Name: Rosemary Salak
Branch of Service: Army

QL+ Challenges:  

Handcycle Leg Carrier (The George Washington University):  Rosemary enjoys cycling across the country (countries) on a handcycle. When cycling, she removes her prosthetic leg because it gets in the way of the front wheel when turning. On short bike rides, being without the prosthetic leg has been inconvenient but has not caused significant problems. It is more of an issue on longer rides for reasons spanning from bathroom breaks to fallen trees blocking the bike path.  Sometimes, she uses bungee cords and assistance from “two-legged” fellow-cyclists to strap the prosthetic to the back of her bike seat. She would like a way to conveniently carry her prosthetic leg on her handcycle. The proposed solution should be easily implemented with no help from others and should secure the leg in a manner that does not pose any interference with the safe operation of the handcycle. She would also like to have a cover for the prosthetic leg in the case of a downpour (the computer chip in the prosthetic doesn’t like rain!).

Surf Transfer (Ohio University’s Russ College of Engineering):   Rosemary has a waterproof prosthetic leg that can be used in sand and water, however, it is not very functional for romping in the surf and for casual swimming, so she prefers to not use it. When she goes to the beach, she relies on friends to physically support her as she enters and exits the surf, hopping on one leg. The solution ought to provide a way for her to more gracefully get into and out of the surf.

Why did you join the Army?   I would love to tell you some great patriotic reason...but the truth is, I walked into the wrong room during Freshman year at college; they were giving an orientation on the Reserve Officer Training Corps (ROTC), they were showing slides of rappelling and river rafting.  It looked like great fun and a Sergeant Major convinced me I should sign up for ROTC. That was the first year they permitted women to join ROTC.  I signed up for the ROTC classes and extracurricular activities but even then, I had no plans to join the Army. I was set on joining the Peace Corps.

In ROTC I loved the "hiking", rappelling, river rafting, "camping", and I took up skydiving.  There were only 3 women in ROTC so we really faced opposition and had to prove ourselves.  As I neared graduation with college debt hanging over my head, I decided I would join the Army for a couple of years and pay off my debt before serving with the Peace Corps.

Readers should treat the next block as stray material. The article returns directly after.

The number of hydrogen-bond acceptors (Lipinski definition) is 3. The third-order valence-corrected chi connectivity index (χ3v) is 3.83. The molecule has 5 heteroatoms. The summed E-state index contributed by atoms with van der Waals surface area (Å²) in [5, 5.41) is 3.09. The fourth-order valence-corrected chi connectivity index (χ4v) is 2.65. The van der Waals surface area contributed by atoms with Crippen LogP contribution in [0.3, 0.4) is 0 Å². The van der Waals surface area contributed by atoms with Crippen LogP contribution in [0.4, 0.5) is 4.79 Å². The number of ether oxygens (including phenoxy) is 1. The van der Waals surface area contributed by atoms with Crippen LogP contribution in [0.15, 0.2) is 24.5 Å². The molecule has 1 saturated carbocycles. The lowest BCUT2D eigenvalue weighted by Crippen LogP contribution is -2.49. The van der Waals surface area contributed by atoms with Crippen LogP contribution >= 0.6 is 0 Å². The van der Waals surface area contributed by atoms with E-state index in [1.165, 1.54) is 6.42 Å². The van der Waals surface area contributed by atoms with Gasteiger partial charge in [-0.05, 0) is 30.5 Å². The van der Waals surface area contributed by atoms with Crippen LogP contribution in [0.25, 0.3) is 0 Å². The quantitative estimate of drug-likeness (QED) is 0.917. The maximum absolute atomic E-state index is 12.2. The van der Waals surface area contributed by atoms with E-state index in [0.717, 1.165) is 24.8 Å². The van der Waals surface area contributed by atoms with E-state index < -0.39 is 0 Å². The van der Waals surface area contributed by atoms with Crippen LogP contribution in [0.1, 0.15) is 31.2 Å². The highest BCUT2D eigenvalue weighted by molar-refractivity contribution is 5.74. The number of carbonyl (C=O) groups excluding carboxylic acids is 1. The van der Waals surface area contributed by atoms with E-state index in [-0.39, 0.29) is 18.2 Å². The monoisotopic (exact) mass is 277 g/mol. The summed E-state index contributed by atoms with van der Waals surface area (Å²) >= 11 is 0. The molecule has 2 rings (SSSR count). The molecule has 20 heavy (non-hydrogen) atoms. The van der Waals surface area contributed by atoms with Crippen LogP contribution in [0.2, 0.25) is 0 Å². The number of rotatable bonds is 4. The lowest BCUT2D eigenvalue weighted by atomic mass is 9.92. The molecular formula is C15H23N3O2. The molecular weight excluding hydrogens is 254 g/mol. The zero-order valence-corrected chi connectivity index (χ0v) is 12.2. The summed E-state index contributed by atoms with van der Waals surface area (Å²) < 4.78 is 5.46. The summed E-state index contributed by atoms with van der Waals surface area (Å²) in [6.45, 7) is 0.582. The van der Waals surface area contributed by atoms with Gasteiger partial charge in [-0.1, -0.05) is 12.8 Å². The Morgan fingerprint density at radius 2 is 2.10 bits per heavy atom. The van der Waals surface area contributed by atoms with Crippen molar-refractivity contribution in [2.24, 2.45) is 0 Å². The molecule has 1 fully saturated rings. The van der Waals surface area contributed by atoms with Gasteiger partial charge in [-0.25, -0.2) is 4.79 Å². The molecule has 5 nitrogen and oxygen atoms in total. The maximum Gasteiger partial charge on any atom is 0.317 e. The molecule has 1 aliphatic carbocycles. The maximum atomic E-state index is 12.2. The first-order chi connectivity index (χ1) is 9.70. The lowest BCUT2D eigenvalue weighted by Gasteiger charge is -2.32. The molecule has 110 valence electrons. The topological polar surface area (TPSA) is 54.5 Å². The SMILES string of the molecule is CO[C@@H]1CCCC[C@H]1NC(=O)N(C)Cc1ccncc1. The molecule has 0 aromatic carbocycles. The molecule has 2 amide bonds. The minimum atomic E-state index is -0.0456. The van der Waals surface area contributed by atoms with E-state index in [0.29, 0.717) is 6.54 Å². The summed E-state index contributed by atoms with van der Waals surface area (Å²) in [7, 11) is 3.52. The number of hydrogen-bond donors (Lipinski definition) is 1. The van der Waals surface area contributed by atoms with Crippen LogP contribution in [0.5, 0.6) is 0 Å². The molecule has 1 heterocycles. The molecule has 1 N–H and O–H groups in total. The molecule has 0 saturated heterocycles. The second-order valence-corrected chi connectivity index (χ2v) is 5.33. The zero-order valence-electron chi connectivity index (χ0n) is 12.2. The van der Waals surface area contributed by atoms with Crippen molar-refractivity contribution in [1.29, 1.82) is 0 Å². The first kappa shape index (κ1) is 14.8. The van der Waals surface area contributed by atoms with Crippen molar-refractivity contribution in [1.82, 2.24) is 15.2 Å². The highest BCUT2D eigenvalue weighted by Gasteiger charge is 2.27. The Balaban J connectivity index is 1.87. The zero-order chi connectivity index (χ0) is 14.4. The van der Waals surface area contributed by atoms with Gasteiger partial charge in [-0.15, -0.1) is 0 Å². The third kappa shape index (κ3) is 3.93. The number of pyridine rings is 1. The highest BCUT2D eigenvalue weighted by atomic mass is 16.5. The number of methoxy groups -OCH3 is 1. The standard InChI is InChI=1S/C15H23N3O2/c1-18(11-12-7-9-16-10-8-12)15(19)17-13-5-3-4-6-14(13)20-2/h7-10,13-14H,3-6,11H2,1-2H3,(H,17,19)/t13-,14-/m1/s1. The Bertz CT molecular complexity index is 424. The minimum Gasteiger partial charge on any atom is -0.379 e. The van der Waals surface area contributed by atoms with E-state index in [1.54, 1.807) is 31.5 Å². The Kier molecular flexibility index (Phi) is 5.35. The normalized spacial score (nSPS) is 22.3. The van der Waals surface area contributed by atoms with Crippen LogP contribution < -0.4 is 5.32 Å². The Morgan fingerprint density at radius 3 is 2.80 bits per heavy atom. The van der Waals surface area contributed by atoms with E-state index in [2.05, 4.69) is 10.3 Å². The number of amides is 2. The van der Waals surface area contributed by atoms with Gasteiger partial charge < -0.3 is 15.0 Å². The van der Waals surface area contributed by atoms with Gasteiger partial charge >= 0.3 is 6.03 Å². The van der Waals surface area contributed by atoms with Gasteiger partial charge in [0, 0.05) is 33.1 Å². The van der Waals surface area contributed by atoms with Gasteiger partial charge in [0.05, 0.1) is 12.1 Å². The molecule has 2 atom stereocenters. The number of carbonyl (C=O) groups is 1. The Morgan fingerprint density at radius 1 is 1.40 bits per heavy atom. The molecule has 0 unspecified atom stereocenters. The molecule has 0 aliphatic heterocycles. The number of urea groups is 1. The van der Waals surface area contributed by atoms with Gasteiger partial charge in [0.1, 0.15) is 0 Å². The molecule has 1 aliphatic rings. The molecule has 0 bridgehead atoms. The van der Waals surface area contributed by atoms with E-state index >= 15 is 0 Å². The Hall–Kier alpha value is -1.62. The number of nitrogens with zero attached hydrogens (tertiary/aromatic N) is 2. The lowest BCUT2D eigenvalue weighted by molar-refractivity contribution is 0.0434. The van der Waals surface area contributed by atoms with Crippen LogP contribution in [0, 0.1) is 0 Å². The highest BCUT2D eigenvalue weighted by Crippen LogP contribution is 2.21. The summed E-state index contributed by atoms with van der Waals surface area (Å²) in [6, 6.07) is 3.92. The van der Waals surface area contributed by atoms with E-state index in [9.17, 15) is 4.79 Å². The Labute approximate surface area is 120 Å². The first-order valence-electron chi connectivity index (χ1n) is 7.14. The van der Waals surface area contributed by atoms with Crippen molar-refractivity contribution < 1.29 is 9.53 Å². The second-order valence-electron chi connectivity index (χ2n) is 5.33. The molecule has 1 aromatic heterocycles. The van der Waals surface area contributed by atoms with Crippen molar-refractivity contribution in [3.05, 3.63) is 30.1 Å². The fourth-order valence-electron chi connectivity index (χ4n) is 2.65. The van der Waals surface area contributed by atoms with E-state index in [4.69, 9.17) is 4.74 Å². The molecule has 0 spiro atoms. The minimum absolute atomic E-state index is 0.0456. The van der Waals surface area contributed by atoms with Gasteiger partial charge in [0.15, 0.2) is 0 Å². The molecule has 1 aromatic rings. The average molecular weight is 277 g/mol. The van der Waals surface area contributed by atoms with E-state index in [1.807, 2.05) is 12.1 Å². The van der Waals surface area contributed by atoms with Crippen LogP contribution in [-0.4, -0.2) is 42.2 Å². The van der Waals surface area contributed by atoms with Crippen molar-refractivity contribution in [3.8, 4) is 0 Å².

I was the first woman commissioned through ROTC at North Carolina State University (the other two women decided against serving).  That began my journey of many firsts for women in the military.  The Army gave me the opportunity to be a trailblazer and overcome many challenges.  I had incredible opportunities for significant responsibility to make a difference and contribute to our nation. 

I found it challenging and rewarding so two years turned into 23.  I am the 3rd generation to serve; my grandfather served in WWI and WWII, and my father served in Vietnam. 

I survived 23 years in the Army only to be hit by a car after I retired from the Army.   My left leg had to be amputated above the knee to save my life.  At age 50 I didn’t expect I would be in a position of learning how to walk.  I had divorced four years prior and was a single parent and still had to work so I adjusted to my new normal fairly quickly with the expert help of professionals at Walter Reed Medical Center.

Since 2009, I have been serving as a civil servant with the Department of Defense (DoD) and currently am the Disability Program Manager for a DoD agency where I have an opportunity to give back. I assist the agency in removing barriers to access and providing accommodations such as assistive technology to those with disabilities so our nation can benefit from the talent this population offers. I also assist individuals with disabilities in obtaining employment in DoD.
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How will the QL+ devices the students are creating, improve your quality of life?  The carrier students are making for my handcycle will allow me to transport my prosthetic leg on cycle rides.  I don’t wear the prosthetic when riding because it interferes with the steering. When I rode across Europe for a week, I had to bungee cord my prosthetic leg to the cycle and hope it did not fall off and that it would not rain which could ruin the prosthetic. Another group of students is working on a sand and waterproof cover for my prosthetic which will enable me to walk along the surf and other environments that would otherwise be bad for my prosthetic limb.  Currently, I reluctantly forego such opportunities or I wrap plastic bags over my prosthetic.  The cover will be lightweight, compact, and easy to don and remove so I can always carry it with me and be ready for any opportunity.

What has it been like so far, working with QL+ students and participating in the program? I love it!  The students are bright, curious, enthusiastic, and committed to using their talents to make the world a better place. They are truly inspiring.

Do you have any words of wisdom for our QL+ Students?  Stay curious...and always ask the question, whatever it is.  When you don’t ask the question, the answer is always no.

If you were writing a book about yourself, what would be the title?  Seeking the Next Adventure!

The goal of our Challenger Salute is to honor the service and sacrifice our Challengers made for our country.  We are very grateful that they have agreed to participate in our program.  They are providing our students with real-world experience and arming them with the tools they need to succeed once they graduate.